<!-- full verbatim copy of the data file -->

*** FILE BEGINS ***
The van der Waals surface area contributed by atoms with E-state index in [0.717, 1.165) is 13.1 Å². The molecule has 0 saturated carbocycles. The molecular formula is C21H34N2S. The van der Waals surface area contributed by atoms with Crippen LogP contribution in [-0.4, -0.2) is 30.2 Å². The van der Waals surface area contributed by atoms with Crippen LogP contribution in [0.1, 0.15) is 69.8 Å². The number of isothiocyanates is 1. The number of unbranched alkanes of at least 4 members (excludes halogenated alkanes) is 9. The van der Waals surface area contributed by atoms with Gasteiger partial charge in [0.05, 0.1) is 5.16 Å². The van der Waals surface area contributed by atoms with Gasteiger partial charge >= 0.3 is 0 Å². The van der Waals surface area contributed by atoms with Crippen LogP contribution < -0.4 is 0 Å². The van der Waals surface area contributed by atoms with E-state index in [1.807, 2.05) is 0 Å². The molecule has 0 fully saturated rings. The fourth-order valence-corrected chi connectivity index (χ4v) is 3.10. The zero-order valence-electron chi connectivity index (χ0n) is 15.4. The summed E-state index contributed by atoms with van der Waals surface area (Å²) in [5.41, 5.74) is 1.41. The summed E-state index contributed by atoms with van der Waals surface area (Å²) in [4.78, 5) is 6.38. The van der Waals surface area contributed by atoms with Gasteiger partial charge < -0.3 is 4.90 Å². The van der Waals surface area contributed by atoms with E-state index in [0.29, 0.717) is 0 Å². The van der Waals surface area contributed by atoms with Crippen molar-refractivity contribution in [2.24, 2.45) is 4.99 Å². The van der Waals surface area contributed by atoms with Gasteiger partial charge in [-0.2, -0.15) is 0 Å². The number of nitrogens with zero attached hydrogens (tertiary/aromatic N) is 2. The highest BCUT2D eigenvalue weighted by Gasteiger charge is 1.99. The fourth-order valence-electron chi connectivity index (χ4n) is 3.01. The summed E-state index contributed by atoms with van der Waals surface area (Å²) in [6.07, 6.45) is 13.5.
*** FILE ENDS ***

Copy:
The van der Waals surface area contributed by atoms with E-state index in [0.717, 1.165) is 13.1 Å². The molecule has 0 saturated carbocycles. The molecular formula is C21H34N2S. The van der Waals surface area contributed by atoms with Crippen LogP contribution in [-0.4, -0.2) is 30.2 Å². The van der Waals surface area contributed by atoms with Crippen LogP contribution in [0.1, 0.15) is 69.8 Å². The number of isothiocyanates is 1. The number of unbranched alkanes of at least 4 members (excludes halogenated alkanes) is 9. The van der Waals surface area contributed by atoms with Gasteiger partial charge in [0.05, 0.1) is 5.16 Å². The van der Waals surface area contributed by atoms with Gasteiger partial charge >= 0.3 is 0 Å². The van der Waals surface area contributed by atoms with Crippen LogP contribution < -0.4 is 0 Å². The van der Waals surface area contributed by atoms with E-state index in [1.807, 2.05) is 0 Å². The molecule has 0 fully saturated rings. The fourth-order valence-corrected chi connectivity index (χ4v) is 3.10. The zero-order valence-electron chi connectivity index (χ0n) is 15.4. The summed E-state index contributed by atoms with van der Waals surface area (Å²) in [5.41, 5.74) is 1.41. The summed E-state index contributed by atoms with van der Waals surface area (Å²) in [4.78, 5) is 6.38. The van der Waals surface area contributed by atoms with Gasteiger partial charge < -0.3 is 4.90 Å². The van der Waals surface area contributed by atoms with E-state index in [0.29, 0.717) is 0 Å². The van der Waals surface area contributed by atoms with Crippen molar-refractivity contribution in [2.24, 2.45) is 4.99 Å². The van der Waals surface area contributed by atoms with Gasteiger partial charge in [-0.2, -0.15) is 0 Å². The number of nitrogens with zero attached hydrogens (tertiary/aromatic N) is 2. The highest BCUT2D eigenvalue weighted by Gasteiger charge is 1.99. The fourth-order valence-electron chi connectivity index (χ4n) is 3.01. The summed E-state index contributed by atoms with van der Waals surface area (Å²) in [6.07, 6.45) is 13.5.